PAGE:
Not-fun fact for the Lakers: No seven-seed has ever made it to the NBA finals, let alone won them. But five seven-seeds have gotten out of the first round. And, based largely on the Lakers’ ceiling and pedigree (really not trying to knock the Suns here), this feels like a good chance to make it six.

Prediction: Lakers in six.

(3) Denver Nuggets vs. (6) Portland Trail Blazers

Steve Dykes/AP

Transport yourself, if you will, to an alternate timeline where Jamal Murray didn’t tear his left ACL on April 12. (Aside: It’s nice here, isn’t it?) Now think of this Nuggets-Blazers matchup. If it’s still me picking games in this alternate universe, I’m taking the Nuggets with home-court advantage in five or six, clapping the dust off my hands and moving on to Clippers-Mavs.

But now? With no Murray? This one’s a lot tougher to call.

It’s a contrast of strengths. The Blazers have the obvious advantage in the backcourt with Damian Lillard and CJ McCollum facing off against Facundo Campazzo and Austin Rivers.

Meanwhile, the Nuggets boast perhaps the biggest individual mismatch in the game in 2020–21 in likely MVP Nikola Jokic, who played all 72 games and maintained his insanely high level of play even after Murray went out and teams were able to key in on him even more. They also have a rising-star forward in Michael Porter Jr., who shone in his first season as a regular starter with averages of 19.0 points and 7.3 rebounds.

Looking at the season series isn’t all the instructive here. The Nuggets won Feb. 23 with Murray in the lineup, the two played to a virtual stalemate in April after Murray’s injury with Denver eking out a one-point victory, and then the Blazers blew the doors off the Nuggets in a final-night-of-the-season game that was a “must win” for them and a “who cares?” for their opponents. Denver didn’t even bring its starters back for the second half.

The Blazers enter the playoffs on a super-hot streak, with 10 wins in their final 12 games, but it’s not like the Nuggets were dogging it — they won 13 of their last 18, and did it despite resting players not named Jokic down the stretch. Even Campazzo got a night off.

For me, this comes down to one question: Who has the better chance of slowing down the other team’s stars? And I think the answer to that is the Blazers. Jusuf Nurkic is a decent enough foil for Jokic (though the latter did go off for 21 points in the 17 minutes he played in the regular-season finale), and former Raptor Norman Powell and Robert Covington can help make things difficult for Porter and former Orlando Magic(ian?) Aaron Gordon. But Denver has zero answer for Lillard and McCollum.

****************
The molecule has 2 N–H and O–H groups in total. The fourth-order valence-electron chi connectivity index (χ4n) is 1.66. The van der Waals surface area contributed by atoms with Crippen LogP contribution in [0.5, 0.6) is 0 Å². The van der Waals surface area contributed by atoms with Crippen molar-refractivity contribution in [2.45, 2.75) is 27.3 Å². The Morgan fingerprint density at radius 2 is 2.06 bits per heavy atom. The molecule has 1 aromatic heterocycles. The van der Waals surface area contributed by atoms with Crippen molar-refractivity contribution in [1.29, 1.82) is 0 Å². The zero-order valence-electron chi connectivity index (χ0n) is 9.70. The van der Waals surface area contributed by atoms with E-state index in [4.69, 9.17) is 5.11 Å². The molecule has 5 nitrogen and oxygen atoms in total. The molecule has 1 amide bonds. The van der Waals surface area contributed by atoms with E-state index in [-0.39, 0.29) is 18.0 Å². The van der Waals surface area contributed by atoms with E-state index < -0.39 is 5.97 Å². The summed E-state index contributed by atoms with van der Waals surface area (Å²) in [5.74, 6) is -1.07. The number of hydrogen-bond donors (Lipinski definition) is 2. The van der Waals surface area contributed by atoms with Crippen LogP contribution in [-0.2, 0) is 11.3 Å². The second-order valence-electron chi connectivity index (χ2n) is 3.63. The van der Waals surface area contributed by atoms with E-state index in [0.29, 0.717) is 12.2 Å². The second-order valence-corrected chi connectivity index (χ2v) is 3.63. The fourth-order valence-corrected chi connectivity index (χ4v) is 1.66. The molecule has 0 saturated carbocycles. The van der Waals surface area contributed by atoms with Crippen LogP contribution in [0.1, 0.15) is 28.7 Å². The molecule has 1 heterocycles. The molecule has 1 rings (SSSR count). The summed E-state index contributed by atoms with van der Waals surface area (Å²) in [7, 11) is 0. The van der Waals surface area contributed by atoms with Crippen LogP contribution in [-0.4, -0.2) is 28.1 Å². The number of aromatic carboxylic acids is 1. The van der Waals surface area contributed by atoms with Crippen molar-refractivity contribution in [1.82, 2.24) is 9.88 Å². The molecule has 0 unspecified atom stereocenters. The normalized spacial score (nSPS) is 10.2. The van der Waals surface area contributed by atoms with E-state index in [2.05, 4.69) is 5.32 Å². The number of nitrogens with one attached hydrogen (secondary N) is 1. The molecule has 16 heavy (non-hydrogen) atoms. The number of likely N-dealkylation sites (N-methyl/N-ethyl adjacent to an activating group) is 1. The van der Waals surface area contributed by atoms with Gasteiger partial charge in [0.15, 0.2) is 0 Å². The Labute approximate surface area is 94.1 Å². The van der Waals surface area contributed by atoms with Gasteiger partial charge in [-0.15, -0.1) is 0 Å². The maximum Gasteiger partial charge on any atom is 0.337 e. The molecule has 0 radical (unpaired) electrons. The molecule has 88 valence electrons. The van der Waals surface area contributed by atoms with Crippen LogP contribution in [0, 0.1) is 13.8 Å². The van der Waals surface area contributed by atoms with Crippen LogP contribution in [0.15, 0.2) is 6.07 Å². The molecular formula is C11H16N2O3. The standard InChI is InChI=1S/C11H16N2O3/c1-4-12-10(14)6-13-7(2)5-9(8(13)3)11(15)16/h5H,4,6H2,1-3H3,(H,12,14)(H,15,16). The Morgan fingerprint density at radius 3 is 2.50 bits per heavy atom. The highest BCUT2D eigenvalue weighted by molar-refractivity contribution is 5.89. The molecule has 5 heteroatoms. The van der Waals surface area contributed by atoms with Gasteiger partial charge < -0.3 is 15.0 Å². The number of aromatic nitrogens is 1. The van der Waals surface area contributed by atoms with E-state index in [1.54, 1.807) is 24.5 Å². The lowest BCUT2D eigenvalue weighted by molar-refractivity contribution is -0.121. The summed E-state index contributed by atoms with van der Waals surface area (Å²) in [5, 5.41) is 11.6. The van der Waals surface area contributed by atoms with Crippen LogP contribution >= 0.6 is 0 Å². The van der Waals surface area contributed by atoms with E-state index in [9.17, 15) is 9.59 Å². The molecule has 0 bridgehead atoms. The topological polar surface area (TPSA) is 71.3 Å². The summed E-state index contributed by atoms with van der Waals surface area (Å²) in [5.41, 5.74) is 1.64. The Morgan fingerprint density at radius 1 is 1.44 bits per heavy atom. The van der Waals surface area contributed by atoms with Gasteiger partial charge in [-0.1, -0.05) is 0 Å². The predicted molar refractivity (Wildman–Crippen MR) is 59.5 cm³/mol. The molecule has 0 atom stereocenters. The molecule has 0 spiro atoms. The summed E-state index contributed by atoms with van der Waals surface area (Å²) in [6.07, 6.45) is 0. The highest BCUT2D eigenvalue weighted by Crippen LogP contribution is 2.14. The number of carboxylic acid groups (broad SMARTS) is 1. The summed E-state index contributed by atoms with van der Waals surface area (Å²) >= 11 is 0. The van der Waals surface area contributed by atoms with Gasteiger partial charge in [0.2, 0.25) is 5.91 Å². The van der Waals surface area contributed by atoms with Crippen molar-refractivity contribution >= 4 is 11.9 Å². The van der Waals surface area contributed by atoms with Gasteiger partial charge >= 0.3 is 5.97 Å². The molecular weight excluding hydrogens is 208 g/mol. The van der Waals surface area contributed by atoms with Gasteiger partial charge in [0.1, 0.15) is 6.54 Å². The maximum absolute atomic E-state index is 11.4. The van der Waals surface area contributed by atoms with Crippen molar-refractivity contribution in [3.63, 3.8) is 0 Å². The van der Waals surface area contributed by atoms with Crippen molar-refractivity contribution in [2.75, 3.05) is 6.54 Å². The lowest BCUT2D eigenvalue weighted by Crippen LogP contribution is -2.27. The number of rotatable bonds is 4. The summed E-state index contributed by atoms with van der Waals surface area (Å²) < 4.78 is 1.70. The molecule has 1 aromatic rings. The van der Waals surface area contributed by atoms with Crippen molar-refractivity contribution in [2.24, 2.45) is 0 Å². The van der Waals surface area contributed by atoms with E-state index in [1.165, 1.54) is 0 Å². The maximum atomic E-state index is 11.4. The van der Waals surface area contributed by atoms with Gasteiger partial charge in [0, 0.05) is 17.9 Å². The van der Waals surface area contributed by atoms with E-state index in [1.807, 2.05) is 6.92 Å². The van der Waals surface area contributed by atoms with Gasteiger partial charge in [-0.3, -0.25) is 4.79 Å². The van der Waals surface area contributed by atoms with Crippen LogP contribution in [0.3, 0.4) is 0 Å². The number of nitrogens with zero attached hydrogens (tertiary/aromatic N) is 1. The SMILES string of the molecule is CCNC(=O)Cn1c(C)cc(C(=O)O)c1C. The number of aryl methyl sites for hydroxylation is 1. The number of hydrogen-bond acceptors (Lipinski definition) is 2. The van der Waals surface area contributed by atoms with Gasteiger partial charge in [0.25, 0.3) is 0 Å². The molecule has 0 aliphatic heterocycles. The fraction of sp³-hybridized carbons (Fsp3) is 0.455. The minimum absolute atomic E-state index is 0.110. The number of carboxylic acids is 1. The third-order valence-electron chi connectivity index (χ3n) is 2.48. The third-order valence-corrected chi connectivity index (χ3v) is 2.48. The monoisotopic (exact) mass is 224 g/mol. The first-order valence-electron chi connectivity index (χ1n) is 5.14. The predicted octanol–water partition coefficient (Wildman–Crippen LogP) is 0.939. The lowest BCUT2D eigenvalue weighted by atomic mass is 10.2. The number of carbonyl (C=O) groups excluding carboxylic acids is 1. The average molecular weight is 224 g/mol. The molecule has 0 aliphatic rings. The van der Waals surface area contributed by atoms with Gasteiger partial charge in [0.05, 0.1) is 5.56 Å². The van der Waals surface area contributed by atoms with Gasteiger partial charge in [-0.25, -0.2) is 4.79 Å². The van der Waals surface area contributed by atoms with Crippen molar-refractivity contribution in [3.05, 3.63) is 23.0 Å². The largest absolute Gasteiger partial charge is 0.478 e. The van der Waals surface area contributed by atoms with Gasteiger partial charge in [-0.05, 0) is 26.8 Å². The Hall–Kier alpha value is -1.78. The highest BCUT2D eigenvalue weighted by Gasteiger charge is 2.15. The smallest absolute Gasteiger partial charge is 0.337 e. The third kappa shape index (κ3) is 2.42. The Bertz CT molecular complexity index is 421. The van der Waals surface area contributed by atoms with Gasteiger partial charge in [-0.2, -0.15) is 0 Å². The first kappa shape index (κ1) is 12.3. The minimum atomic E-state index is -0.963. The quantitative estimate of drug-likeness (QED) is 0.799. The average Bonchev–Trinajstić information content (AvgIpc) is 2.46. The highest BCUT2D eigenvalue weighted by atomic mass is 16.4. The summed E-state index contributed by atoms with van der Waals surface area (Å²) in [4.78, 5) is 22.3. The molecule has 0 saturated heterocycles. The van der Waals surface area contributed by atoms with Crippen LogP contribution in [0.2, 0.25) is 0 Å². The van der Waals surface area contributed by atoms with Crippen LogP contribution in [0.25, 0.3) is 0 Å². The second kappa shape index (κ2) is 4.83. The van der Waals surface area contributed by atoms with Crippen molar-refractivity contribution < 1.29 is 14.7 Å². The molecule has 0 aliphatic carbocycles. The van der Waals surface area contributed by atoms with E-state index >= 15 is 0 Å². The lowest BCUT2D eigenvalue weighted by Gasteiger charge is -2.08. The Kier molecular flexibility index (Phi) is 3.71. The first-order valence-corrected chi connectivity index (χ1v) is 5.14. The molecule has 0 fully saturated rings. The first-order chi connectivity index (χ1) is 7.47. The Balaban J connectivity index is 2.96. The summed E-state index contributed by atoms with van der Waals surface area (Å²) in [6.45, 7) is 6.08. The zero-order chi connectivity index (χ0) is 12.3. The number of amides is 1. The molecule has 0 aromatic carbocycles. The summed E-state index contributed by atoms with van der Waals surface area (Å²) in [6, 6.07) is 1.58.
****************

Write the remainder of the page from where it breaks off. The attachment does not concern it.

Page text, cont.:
I feel like this is going the distance, and I feel like Portland takes it.

Prediction: Blazers in seven.

(4) Los Angeles Clippers vs. (5) Dallas Mavericks

Ashley Landis/AP

Second verse, same as the first?

These two teams met in the first round of the 2020 bubble playoffs, with the Clippers taking a 4–2 series victory before bowing out earlier than expected to the Nuggets.

But a lot has changed since then. Out for the Clippers are head coach Doc Rivers (76ers), as well as Montrezl Harrell (Lakers), Lou Williams (Hawks) and Jamychal Green (Nuggets). In are Tyronn Lue, Serge Ibaka, Nicolas Batum and Rajon Rondo. That said, the core of the team is still the same in Kawhi Leonard and Paul George.

Leonard relatively quietly put up another banner year with 24.8 points, 6.5 rebounds, and 5.2 assists per game, and, after a difficult time on and off the court in the bubble last year, George nearly matched him with 23.3 points, 6.6 rebounds and 5.2 assists of his own. (Kinda spooky, right? Their two best swingmen are separated in the big three stats by 1.5 points, 0.1 rebounds, and 0.0 assists? Of course they are.)

On the other side of this matchup, Luka Doncic enjoyed another stellar season that included going for 42+ points three times in a five-game stretch back in February. On the season, he averaged 27.7 points, 8.0 rebounds and 8.6 assists, numbers that pale in comparison only to the ones he put up last year (28.8/9.4/8.8). He didn’t make the list of MVP finalists (losing out to Jokic, Curry and Joel Embiid), but he’s a top-five candidate without a doubt.

His main sidekick, Kristaps Porzingis, posted 20.1 points per game in 43 games, and enters the post-season healthy, which is key for the Mavs. In last year’s series, he played well over three games before injuring his knee and missing the final three.

It’s particularly important Porzingis stay healthy because there’s a depth disparity between these two teams. While the Clippers can lean on the talent and championship-level playoff experience of the likes of Ibaka and Rondo (who each won a ring the last two seasons), the Mavs are counting on a cast of solid role players who can’t say the same.

As for the season series, the Mavs won two of three games, but that includes a Dec. 27 game that Leonard missed and the Mavs won by 51 that has “freak occurrence” written all over it. The Mavs finished 8-2 in the final 10 as the fought for playoff position and tried to avoid the play-in, and the Clippers finished 4-6 as their position was never in doubt.

Despite that last paragraph, this still feels like the Clippers’ series to lose. They’ve got top-end talent to match Doncic and championship experience. Meanwhile, Mavs bench boss Rick Carlisle is a great coach and has a fantastic franchise player to lean on, but it just feels like he has less depth and therefore fewer counter moves at his disposal.

Prediction: Clippers in six.